10. Having seen this sort of story a few times it seems like the surge in the number of such tragedies is related to vehicles becoming so incredibly large without many passengers. I don’t want to use the police power of the state to regulate how large a vehicle one is allowed to operate but if children are being overlooked I think people should rethink their ideas about safety. Since they are unlikely to agree: from a technological standpoint I don’t know why electronics of any sophistication (hence chance of failing) would be necessary. We currently have sensors that allow a car to report if a seat belt is not being used. This must rely on the ability to detect an appropriate amount of weight. If the driver closes his door don’t allow it to be locked and start the horn beeping and lights flashing if there is still a seat in use. My kids (10, 12, and 15) don’t always want to accompany me when I do errands so one of them would have to sit in the driver’s seat. At a gas station just don’t close the drivers door (assuming self service). Finally, this sort of “feature” could be limited to SUV’s and similar vehicles that are so large a child could be forgotten. Notice that a vehicle with only the driver in it (the vast majority of cases?) would be unaffected.

    As it is now I have to put my foot on the brake whenever I shift out of park because rich people don’t believe they are ever wrong (class action suits over sudden unexplained acceleration), so I see little wrong with the minor concessions required by my suggestion. Anything obvious I overlooked?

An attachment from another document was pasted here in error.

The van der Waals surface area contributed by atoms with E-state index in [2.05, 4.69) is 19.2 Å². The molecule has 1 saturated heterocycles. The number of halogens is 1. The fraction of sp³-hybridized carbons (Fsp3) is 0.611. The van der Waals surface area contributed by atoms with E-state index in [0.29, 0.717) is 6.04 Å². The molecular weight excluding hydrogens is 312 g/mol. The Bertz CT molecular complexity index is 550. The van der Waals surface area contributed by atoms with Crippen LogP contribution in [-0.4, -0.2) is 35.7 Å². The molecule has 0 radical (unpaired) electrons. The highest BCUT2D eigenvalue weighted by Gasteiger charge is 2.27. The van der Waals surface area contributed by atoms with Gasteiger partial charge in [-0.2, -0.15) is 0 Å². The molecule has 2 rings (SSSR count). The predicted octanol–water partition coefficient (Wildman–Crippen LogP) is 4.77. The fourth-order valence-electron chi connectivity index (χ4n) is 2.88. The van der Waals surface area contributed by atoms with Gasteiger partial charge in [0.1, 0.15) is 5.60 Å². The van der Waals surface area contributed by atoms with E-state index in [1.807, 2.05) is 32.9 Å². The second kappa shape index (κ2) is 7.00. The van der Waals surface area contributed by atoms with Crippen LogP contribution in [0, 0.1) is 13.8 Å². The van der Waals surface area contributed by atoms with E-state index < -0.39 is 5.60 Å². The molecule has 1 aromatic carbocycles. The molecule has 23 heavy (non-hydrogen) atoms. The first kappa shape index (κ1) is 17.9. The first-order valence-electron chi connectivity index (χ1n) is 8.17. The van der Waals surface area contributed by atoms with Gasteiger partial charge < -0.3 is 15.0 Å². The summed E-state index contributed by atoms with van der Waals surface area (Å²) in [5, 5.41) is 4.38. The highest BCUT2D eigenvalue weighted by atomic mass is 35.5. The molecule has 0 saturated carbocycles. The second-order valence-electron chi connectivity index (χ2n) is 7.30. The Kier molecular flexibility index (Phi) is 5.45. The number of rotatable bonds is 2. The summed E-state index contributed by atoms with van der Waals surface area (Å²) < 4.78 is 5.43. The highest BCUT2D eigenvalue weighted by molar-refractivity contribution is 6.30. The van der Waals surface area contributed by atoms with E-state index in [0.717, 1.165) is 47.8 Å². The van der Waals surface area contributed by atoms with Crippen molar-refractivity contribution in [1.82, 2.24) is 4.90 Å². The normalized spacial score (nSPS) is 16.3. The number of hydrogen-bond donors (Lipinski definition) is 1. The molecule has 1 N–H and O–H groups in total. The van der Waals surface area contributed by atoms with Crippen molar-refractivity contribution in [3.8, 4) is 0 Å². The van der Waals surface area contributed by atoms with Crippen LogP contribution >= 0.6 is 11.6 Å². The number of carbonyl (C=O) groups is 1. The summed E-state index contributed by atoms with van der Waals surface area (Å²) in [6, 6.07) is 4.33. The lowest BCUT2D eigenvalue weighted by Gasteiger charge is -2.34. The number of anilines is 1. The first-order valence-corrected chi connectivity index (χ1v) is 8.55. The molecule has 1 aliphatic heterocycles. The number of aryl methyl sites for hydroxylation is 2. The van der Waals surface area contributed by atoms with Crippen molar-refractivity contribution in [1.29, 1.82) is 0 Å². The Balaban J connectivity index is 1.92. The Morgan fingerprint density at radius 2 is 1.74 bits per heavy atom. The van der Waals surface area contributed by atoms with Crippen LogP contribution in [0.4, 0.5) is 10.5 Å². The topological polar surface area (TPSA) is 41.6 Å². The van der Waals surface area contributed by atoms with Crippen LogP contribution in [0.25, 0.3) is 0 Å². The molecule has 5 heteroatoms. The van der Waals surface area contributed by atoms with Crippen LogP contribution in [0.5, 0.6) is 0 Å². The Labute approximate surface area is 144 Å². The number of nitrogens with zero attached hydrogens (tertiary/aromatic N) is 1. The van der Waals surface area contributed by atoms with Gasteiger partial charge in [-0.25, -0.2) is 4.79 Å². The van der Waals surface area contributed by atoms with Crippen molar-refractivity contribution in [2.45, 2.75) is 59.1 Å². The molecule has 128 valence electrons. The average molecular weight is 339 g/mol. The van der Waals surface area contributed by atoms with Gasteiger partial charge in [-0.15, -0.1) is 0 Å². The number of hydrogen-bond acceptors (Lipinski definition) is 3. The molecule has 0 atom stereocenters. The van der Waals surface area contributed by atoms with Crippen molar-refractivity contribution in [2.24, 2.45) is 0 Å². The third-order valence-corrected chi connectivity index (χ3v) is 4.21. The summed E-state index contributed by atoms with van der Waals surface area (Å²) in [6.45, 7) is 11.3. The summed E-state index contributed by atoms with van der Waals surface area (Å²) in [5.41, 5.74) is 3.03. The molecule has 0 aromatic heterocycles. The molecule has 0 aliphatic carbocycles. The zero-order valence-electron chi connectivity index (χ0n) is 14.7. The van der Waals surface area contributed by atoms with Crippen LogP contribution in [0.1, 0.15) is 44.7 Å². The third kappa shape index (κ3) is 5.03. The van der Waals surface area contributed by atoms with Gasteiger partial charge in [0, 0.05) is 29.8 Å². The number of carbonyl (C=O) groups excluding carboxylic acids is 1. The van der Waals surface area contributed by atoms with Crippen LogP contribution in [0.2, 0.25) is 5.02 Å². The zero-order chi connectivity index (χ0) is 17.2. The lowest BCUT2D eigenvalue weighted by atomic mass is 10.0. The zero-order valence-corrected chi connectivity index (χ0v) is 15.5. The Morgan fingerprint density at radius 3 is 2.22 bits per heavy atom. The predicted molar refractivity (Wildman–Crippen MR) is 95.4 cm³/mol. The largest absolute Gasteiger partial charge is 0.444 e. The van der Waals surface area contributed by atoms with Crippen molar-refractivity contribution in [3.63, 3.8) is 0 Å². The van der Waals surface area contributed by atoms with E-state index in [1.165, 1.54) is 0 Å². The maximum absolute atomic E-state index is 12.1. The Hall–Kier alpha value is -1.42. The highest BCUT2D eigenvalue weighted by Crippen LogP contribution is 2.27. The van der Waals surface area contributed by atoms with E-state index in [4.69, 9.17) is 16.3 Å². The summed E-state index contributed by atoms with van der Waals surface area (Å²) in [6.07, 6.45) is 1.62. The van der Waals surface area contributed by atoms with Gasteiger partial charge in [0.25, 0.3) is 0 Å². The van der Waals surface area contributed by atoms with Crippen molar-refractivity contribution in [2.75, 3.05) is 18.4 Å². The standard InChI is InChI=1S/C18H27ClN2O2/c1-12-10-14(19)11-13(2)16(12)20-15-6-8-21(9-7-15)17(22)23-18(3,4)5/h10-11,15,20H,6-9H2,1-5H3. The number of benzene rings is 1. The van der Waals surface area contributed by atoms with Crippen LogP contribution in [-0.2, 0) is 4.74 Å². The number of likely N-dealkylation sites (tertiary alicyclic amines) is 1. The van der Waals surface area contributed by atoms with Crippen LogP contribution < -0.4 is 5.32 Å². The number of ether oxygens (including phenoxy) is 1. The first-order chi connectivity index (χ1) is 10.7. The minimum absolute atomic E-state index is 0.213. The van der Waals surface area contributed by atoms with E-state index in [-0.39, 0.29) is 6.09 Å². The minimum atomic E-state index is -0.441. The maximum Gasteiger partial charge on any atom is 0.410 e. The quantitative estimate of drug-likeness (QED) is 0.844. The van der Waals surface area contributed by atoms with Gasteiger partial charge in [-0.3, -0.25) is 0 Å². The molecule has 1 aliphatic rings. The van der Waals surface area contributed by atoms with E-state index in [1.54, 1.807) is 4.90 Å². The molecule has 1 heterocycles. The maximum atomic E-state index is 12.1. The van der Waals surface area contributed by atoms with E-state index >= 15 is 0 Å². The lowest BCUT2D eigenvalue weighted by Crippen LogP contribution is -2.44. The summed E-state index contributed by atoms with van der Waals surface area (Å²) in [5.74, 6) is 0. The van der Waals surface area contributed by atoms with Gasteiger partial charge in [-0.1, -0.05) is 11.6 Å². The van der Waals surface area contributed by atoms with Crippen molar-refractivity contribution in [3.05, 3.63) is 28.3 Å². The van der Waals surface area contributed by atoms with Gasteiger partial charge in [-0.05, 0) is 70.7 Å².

11. This must be a sure sign of economic recovery – Philip has abandoned his “engineers are starving” lament to return to the “my kingdom was lost but for a few lines of code and some funding” lament.

  12. 36 deaths in a year… tragic, but get real.
    You can not protect everyone from stupidity.
    There are more deaths in a year from kids riding bikes without helmets, or playing near the street and running out without looking.
    Should we regulate all bikes to not operate with out a helmet in near proximity, or zone all property near a road to have a climb proof fence? While your at it build walls around all bodies of water since people do drown.

  13. This is not the same as building a fence around roads. Some cars have vanity mirror light dimmers embedded into visors and beam lights wipers (looks like mini windshield wipers) and many other absulutely stupid and useless features. Why not to take out one of those and put in something that has a potential to be useful, like Phil’s locked child detection device?

  14. WIFI is silly for this. 911 from a cell phone is already free and still works with old analog phones from 1995. With E-911 coming, we should just be installing a simple cell dialer–better range, better location services, etc in the car.

    A morbid question…if a strapped in baby is sleeping when he’s forgotten (as is often the case since the parent doesn’t hear them), does he still scream enough to trigger the sound sensor or does he pass in his sleep? A vibration sensor would be no good since he’s tied down to his carseat.